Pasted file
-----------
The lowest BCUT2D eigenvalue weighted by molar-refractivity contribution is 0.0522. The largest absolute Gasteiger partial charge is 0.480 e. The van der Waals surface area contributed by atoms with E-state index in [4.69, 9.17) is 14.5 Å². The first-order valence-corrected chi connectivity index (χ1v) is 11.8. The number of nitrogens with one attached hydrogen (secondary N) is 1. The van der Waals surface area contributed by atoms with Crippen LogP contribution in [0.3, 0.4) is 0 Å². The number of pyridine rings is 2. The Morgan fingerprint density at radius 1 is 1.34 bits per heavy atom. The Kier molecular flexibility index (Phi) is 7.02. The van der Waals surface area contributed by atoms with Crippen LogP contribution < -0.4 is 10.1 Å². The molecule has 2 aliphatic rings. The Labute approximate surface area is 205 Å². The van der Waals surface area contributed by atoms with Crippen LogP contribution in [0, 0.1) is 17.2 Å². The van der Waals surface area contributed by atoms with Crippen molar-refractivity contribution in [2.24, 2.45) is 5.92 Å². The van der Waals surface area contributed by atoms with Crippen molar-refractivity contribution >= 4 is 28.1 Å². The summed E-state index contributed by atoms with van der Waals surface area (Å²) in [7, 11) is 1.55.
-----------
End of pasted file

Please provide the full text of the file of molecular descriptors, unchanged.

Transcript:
The lowest BCUT2D eigenvalue weighted by molar-refractivity contribution is 0.0522. The largest absolute Gasteiger partial charge is 0.480 e. The van der Waals surface area contributed by atoms with E-state index in [4.69, 9.17) is 14.5 Å². The first-order valence-corrected chi connectivity index (χ1v) is 11.8. The number of nitrogens with one attached hydrogen (secondary N) is 1. The van der Waals surface area contributed by atoms with Crippen LogP contribution in [0.3, 0.4) is 0 Å². The number of pyridine rings is 2. The Morgan fingerprint density at radius 1 is 1.34 bits per heavy atom. The Kier molecular flexibility index (Phi) is 7.02. The van der Waals surface area contributed by atoms with Crippen LogP contribution < -0.4 is 10.1 Å². The molecule has 2 aliphatic rings. The Labute approximate surface area is 205 Å². The van der Waals surface area contributed by atoms with Crippen LogP contribution in [0, 0.1) is 17.2 Å². The van der Waals surface area contributed by atoms with Crippen molar-refractivity contribution in [2.24, 2.45) is 5.92 Å². The van der Waals surface area contributed by atoms with Crippen molar-refractivity contribution >= 4 is 28.1 Å². The summed E-state index contributed by atoms with van der Waals surface area (Å²) in [7, 11) is 1.55.